One of the best ways to ensure that the judge continues to think about your speech long after you are gone is to pose a profound question in your conclusion. That is remarkably potent but also incredibly efficient. That is because their mind is doing all of your work for you; you don’t necessarily have to provide an answer to the question. You just have to get them started on the path to the answer.
Your coach’s advice on this subject probably goes something like this: after you make a particularly complicated statement, pause and query aloud, “what does that mean?” Then proceed to answer your own question. While this is sound advice and should be taken to heart, there are several other applications to explore.
First, use questions as introductions. Over the past several years, I have fallen into the habit of starting limited prep speeches with the phrase “I have a question for you.” I do that primarily because the words hold an incredible amount of potential. From those few words, I can pivot anywhere, and the judges know it. That builds up anticipation for them while maintaining options for me.
If my question is pertinent, their ears will be open. If it is relevant, I will have a gateway to their mind through which I can drive my thesis. If I’m feeling especially audacious, I can even use the question as a segue to an introductory story or personal application. From an opening question, I can pivot virtually anywhere.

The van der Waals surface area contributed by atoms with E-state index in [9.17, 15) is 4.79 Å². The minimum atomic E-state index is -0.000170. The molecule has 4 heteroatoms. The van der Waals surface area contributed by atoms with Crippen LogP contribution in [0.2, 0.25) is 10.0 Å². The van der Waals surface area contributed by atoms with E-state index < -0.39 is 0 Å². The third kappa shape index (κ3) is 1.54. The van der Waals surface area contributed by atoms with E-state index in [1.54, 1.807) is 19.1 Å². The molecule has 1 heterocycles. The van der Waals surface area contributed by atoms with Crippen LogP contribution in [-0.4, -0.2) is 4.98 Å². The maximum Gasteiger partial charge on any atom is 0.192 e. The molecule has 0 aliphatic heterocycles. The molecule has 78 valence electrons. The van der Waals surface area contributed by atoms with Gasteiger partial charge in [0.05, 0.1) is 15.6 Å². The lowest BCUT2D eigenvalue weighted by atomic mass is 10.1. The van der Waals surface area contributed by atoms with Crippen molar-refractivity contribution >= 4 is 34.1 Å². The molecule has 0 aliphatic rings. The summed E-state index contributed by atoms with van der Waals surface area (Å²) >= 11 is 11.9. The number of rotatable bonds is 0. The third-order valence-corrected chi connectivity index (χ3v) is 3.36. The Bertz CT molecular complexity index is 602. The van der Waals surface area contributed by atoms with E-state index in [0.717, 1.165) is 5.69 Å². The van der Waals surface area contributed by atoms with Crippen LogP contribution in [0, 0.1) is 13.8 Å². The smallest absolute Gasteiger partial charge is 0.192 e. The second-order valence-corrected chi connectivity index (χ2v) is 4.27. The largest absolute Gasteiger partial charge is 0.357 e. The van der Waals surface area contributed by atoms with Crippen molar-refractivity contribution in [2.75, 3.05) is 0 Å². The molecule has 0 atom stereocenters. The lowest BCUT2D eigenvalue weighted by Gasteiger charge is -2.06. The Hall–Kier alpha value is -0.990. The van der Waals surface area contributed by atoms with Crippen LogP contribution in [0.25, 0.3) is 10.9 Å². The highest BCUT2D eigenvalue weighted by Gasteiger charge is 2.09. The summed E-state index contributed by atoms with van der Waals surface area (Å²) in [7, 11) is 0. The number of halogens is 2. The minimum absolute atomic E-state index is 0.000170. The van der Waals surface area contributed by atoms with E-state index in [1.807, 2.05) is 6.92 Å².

Second, experiment with using questions as a point structure. There are a few reasons why I believe this is beneficial. For one thing, it is exceedingly simple, which makes it both understandable and memorable. For another, it is broad enough to be useful in a wide array of instances while simultaneously being specific enough to be applicable in each of those scenarios.
For instance, in impromptu, my point structure often consists of three questions: what, who, and why. Merely by answering those three questions, I can explain what the topic means, explore examples that demonstrated its message, and analyze why the audience should care through its implications. That is by no means original, nor is it perfect, but it serves as a robust template for what are often hastily-prepared and thereby disorganized speeches.
All too often, speeches — some of them exceptionally pertinent — commit one grave error. The error is not that they don’t answer questions; it is that they don’t ask them. Try to avoid that. Give your audience something to think about; allow them to have an active and participatory role in your speech.
Scratch that. Stop thinking of it as a speech. Think of it as a dialogue — a dialogue between you and the judges. Any good discussion needs volleys; there needs to be a constant back-and-forth between the interlocutors. In short, one person cannot be doing all of the talking. In forensics, that feels inevitable. But anything you can do to minimize that feeling is worth pursuing. That’s why questions are so important.